How would you expand she shuttle to the east? There is a maze of existing tracks and passageways in the way.

It would be cheaper to build a 50th street cross town line (not that I advocate that).

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Henry July 27, 2013 - 1:54 pm

“relocating the west side IRT one level down”

and how the damn hell would you propose going about that? The West Side IRT is used to move trains to and from yards.

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marv July 27, 2013 - 10:26 pm

Similar to how they rebuild elevated highway while the the existing highway remains in use. (Consider Boston’s Big Dig.) It is expensive but doable and in exchange you get a 4 track trunk line that could service 60+ trains hour in each direction (from Queens and NJ).

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llqbtt July 26, 2013 - 9:47 am

If I’m reading your piece correctly, are you suggesting the T be re-engineered to curve closer to GCT? (perhaps Third Ave)? I agree with this and perhaps it could dive deeper and parallel ESA, putting it at GCT before returning to 2nd Ave.

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Eric Brasure July 26, 2013 - 10:03 am

This is what I’m wondering. While the plans for the Second Ave subway include transfers to trains from the 42nd St station to Grand Central, it’s going to be a long walk underground–a little under twice the length of the transfer between the Times Square station and the Eighth Ave line, for instance, which is already a notorious transfer.

Depending on how it’s engineered, a transfer to the 7 train from the Second Ave subway won’t be as bad, as the 7 train platform starts at 3rd Avenue.

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Henry July 27, 2013 - 12:09 am

Most likely, the MTA will create a wide passageway and outfit it with moving walkways (similar to the Queens Plaza passageway).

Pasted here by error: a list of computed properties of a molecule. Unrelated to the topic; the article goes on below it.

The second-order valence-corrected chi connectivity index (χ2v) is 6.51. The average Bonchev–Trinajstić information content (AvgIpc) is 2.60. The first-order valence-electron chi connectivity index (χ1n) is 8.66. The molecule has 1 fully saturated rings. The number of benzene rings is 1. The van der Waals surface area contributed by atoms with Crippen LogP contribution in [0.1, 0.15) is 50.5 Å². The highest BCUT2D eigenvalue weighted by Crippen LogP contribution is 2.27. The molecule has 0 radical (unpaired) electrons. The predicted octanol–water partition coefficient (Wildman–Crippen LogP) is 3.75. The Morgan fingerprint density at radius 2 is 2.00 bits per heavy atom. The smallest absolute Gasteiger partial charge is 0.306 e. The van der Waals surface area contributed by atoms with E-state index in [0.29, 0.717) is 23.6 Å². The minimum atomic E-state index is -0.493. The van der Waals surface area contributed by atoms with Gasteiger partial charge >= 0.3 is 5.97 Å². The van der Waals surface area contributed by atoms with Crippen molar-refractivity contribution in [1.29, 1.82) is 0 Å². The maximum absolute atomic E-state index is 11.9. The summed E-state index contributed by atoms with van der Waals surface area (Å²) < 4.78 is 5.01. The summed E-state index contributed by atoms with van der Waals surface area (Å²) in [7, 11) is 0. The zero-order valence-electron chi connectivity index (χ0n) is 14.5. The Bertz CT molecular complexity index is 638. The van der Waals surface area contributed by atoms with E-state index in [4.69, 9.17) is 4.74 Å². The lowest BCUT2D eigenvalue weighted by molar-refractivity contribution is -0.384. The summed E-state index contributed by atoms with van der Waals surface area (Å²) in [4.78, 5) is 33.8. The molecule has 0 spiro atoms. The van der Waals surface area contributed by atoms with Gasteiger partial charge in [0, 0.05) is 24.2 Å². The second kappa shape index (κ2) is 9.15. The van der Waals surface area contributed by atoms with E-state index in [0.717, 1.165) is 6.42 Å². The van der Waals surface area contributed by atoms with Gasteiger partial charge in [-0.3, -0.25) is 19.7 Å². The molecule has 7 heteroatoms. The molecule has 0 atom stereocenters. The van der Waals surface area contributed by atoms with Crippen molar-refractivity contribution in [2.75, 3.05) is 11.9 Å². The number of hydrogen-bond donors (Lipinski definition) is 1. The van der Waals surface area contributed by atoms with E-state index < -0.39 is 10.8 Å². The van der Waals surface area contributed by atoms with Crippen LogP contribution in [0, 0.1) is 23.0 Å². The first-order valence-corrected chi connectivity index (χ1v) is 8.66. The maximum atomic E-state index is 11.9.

I’m surprised the MTA didn’t put a moving walkway in the Dey Street Passageway, but I’m guessing an out of system amenity is out of the question.

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Walt Gekko July 26, 2013 - 10:30 am

Better idea to me would be to keep the SAS along 2nd Avenue as planned and in addition to the SAS, re-build the 3rd Avenue El as I detailed in another post. I suspect BOTH lines would be needed if the re-zoning happens as planned.

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Eric Brasure July 26, 2013 - 11:30 am

New els in Manhattan are a non-starter.

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Walt Gekko July 26, 2013 - 11:37 am

While that is true now, the kind of building density to me may force changes there. Remember, the idea here would be a full 3rd Avenue El IN ADDITION TO a FULL SAS. Sandy to me may force serious re-evaluations of how things have been done.

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Bolwerk July 26, 2013 - 11:59 am

A third avenue subway is perfectly reasonable. You can make the case for an el in Astoria to get to the airport, where the engineering calls for it and NIMBY whiners deserve to be offended at any cost regardless of economic considerations, but an el on Third Avenue is a silly idea when a subway is actually financially defensible.

Henry July 27, 2013 - 12:12 am

It’s a bit more complicated than extend an el and be done with it. There’s no clearance available for an el due to a runway facing the south, and there’s very little room for an at-grade extension of heavy rail.

Honestly, the MTA is better off creating a Sheppard-West style stubway between Ditmars and the airport, designed to be extendable both east and west to 125th St and Flushing. If that isn’t in the cards, a light rail might be in the cards.

AG July 27, 2013 - 11:08 am

Go check the Brian Lerher show on wnyc.org
He interviewed the new head of the MTA…. In a response to a question of why there is no rail access to LaGuardia – he said 1st priority is get SBS to LaGuardia and then try to get rail to go there. He was trying to be nice… but you can tell he was trying to say off the cuff “ppl complain about every plan so it slows us up”.

Larry Littlefield July 26, 2013 - 9:54 am

The problem is that the cost of construction, subway and office building, is so high, that the available taxes would not sustain it. Which is why Bloomberg proposed a bunch of modest improvements funded by such revenues, rather than phase 3 and 4 of the Second Avenue Subway.

Once could say the Upper East Side got robbed. The upzoned, and a large share of the area went from tenement to luxury high rise. Those buildings and the people who live there pay enormous taxes. Bonds were passed for the Second Avenue Subway, three times. And all we will get is a three station extension of the Broadway Line, while everyone else packs on the Lex.

Before considering additional revenue, you need to consider where the existing revenue goes — and what we get for it — to understand the lack of money for expansion (and maintenance) other than debt.

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Walt Gekko July 26, 2013 - 10:09 am